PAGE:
20 The alguacil, Henry Bee, had ten Indian prisoners under his charge in the lock-up, two of them charged with murder. These he would have turned over to the alcalde, but that functionary had already taken his departure. Bee was puzzled how to dispose of his wards, for though he was determined to go to the mines, it would never do to let them loose upon a community of women and children. Finally he took all the prisoners with him to the diggings, where they worked contentedly for him until other inipers, jealous of Bee's success, incited them to revolt. By that time, however, the alguacil had maile his fortune. So goes the story. San José Pioneer, Jan. 27, 1877. Writing Mason the 26th of May from San José, Larkin says: 'Last night sereral of the most respectable American residents of this town arrived home from a visit to the gold regions; next week they with their families, and I think nine tenths of the foreign store-keepers, mechanics, and day-laborers of this place, and perhaps of San Francisco, leave for the Sacramento.' West, a stable-keeper, had two brothers in the mines, who urged him at once to hasten thither and bring his family. “Burn the barn if you cannot dispose of it otherwise,'they said. C. L. Ross writes from the mines in April, Experiences from 1847, MS.: 'I found John M. Horner, of the mission of San José, who told me he had left about 500 acres of splendid wheat for the cattle to roam over at will, he and his family having deserted their place entirely, and started off for the mines.' J. Belden, Nov. 6th, writes Larkin from San José: “The town is full people coming from and going to the gold mines. A man just from there told me he saw the governor and Squire Colton there, in rusty rig, scratching gravel for gold, but with little success.' Larkin's Doc., MS., vi. 219. And so in the north. Semple, writing Larkin May 19th, says that in three days there would not be two inen left in Benicia; and Cooper, two days later, declared that everybody was leaving except Brant and Seniple. Larkin's Doc., MS., vi. 111, 116; Vallejo, Doc., MS., xii. 344. From Sonoma some one wrote in the Californian, Aug. 5th, that the town was wellnigh depopulated. 'Not a laboring man


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hastened northward; their keepers followed in pursuit, if indeed they had not preceded, but they took care not to find them. Soldiers fled from their posts; others were sent for them, and none returned. Valuable land grants were surrendered, and farms left tenantless; waving fields of grain stood abandoned, perchance opened to the roaming cattle, and gardens were left to run to waste. The country seemed as if smitten by a plague.

All along down the coast from Monterey to Santa Bárbara, Los Angeles, and San Diego, it was the same. Towns and country were wellnigh depopulated. There the fever raged fiercest during the three summer months. At the capital a letter from Larkin gave the impulse, and about the same time, upon the statement of Swan, four Mormons called at Monterey en route for Los Angeles, who were reported to carry 100 pounds avoirdupois of gold gathered in less than a month at Mormon Island. This was in June. A fortnight after the town was depopulated, 1,000 starting from that vicinity within a week.22 At San Franmechanic can be obtained in town.' Vallejo says that the first notice of gold having been discovered was conveyed to Sonoma through a flask of gold-dust sent by Sutter to clear a boat-load of wheat which had been forwarded in part payment for the Ross property, but lay seized for debt at Sonoma.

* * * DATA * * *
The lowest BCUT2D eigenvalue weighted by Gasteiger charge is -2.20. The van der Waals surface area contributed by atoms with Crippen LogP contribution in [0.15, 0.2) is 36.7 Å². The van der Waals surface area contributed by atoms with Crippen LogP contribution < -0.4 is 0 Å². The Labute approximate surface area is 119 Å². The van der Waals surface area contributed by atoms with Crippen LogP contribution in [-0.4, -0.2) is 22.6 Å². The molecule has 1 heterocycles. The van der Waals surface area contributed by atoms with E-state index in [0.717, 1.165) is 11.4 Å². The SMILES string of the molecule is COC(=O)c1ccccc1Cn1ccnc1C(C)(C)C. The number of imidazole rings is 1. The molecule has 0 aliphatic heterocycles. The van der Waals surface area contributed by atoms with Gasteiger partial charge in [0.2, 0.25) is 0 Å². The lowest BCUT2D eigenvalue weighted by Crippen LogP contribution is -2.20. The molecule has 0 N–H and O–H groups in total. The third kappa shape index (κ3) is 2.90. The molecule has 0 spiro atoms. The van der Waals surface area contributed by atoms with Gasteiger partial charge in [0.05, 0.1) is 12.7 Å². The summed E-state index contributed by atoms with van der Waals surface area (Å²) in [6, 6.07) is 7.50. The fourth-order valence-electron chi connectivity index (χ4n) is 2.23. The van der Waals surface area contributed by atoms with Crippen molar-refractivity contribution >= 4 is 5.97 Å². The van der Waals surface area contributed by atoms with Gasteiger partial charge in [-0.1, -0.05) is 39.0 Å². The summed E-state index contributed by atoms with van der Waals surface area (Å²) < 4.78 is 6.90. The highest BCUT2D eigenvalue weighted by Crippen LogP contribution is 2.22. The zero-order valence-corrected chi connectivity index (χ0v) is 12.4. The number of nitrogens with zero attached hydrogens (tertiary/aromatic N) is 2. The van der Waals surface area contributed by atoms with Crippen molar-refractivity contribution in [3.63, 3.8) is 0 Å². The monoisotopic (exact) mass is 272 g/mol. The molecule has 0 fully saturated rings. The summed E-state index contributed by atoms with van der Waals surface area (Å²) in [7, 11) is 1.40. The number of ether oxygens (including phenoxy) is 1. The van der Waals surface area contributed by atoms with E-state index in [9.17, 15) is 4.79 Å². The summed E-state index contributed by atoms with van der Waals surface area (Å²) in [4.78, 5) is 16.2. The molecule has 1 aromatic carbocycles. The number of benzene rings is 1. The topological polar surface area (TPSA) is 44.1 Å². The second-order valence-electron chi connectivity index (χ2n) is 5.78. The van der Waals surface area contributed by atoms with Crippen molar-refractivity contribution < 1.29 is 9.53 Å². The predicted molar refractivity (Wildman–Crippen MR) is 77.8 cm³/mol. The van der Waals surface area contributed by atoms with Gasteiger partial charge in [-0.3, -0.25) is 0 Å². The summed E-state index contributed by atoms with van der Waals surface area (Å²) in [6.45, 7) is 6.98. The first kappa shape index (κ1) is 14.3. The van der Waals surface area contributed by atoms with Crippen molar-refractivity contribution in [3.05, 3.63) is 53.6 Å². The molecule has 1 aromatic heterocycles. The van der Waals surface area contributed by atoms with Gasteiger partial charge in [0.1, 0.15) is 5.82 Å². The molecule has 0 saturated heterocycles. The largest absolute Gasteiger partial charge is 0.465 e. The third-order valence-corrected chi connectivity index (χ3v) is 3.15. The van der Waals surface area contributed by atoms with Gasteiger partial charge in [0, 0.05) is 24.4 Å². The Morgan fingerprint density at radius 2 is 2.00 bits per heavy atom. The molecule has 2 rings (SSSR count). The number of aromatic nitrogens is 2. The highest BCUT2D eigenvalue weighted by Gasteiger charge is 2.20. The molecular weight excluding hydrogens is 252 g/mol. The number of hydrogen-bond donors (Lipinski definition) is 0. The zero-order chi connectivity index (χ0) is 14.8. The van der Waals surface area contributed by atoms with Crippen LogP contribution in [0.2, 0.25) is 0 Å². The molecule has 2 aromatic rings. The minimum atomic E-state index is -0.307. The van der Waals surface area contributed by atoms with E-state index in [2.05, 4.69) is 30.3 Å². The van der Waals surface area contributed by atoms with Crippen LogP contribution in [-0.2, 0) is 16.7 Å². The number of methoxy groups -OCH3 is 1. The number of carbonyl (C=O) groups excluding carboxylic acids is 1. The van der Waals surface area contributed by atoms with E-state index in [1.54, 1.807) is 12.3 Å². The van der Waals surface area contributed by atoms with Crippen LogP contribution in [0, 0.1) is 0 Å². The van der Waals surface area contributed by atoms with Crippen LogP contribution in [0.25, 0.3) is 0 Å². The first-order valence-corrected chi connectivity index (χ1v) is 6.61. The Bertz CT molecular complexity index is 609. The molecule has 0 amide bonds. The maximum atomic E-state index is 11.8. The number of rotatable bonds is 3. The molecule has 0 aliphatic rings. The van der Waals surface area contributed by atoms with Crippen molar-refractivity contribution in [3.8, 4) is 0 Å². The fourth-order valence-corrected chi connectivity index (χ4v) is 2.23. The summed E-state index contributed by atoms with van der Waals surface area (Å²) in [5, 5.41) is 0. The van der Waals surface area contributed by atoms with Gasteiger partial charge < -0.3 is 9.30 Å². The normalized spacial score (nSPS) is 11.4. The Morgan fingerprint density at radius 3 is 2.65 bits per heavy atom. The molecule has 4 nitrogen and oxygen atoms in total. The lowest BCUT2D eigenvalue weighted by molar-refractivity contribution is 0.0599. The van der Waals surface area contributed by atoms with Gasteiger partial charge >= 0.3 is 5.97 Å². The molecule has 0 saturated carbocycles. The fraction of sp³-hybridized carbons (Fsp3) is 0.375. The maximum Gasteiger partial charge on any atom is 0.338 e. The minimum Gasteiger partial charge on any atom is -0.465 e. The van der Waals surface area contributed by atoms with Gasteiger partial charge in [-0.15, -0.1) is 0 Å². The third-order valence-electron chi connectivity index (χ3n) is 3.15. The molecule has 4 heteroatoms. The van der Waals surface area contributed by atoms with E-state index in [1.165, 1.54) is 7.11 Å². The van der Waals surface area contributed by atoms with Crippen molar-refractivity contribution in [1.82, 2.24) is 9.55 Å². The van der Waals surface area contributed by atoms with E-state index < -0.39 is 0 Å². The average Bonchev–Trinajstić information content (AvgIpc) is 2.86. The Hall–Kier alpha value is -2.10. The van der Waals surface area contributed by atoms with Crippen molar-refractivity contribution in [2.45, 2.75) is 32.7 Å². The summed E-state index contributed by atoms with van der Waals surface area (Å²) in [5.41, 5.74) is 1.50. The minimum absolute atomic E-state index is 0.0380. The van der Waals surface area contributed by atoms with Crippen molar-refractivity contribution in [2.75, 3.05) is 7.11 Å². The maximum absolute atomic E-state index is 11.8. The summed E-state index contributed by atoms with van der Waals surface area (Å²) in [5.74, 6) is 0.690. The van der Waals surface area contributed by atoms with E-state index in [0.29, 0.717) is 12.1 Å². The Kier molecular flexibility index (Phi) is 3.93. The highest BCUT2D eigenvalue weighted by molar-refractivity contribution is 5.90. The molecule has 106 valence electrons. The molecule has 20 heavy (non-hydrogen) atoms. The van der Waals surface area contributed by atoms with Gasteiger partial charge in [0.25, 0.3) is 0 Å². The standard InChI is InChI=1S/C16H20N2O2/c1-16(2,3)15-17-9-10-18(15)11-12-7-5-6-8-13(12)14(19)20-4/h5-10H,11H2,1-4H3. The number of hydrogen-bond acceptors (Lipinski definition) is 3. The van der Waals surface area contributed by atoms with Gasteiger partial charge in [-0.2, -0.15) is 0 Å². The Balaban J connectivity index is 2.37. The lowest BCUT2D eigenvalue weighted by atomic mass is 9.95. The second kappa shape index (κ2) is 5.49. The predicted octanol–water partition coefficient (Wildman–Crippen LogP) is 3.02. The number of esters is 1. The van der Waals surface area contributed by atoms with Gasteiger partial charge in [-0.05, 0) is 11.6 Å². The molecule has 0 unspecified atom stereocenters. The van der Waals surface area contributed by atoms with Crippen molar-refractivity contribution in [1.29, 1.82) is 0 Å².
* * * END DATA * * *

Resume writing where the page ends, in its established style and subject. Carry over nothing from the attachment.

'Gov. Boggs, then alcalde of Sonoma, and I,' says Vallejo, 'started at once for Sac. ramento to test the truth of the report, and found that Sutter, Marshall, and others had been taking out gold for some time at Coloma... We came back to Sonoma, and such was the enthusiasm of the people that the town and entire country was soon deserted.' Vallejo's Oration at Sonoma, July 4, 1876, in Sonoma Democrat, July 8, 1876. The general evidently forgets, or at all events ignores, the many rumors current prior to the reception of the flask, as well as the positive statement with proofs of friends and passers-by.

21 Such is Mason's report. María Antonia Pico de Castro, announcing from Monterey to her son Manuel in Mexico the grand discovery, says that everybody is crazy for the gold; meanwhile stock is comparatively safe from thieves, but on the other hand hides and tallow are worth nothing. Doc. Hist. Cal., MS., i, 505. At Santa Cruz A. A. Hecox and eleven others petitioned the alcalde the 30th of Dec. for a year's extension of time in comply. ing with the conditions of the grants of land obtained by them according to the usual form. Under the pressure of the gold excitement labor hail become so scarce and high that they found it impossible to have lumber drawn for houses and fences. The petition was granted. 22 Swan's Trip, 1-3; Buffum's Six Months, 68; Carson's Rec., 4.

One day,' says Carson, who was then at Monterey, 'I saw a form, bent and filthy, approaching me, and soon a cry of recognition was given between us.

He was an old acquaintance, and had been one of the first to visit the mines. Now be stood before me. His hair hung out of his hat; his chin with beard was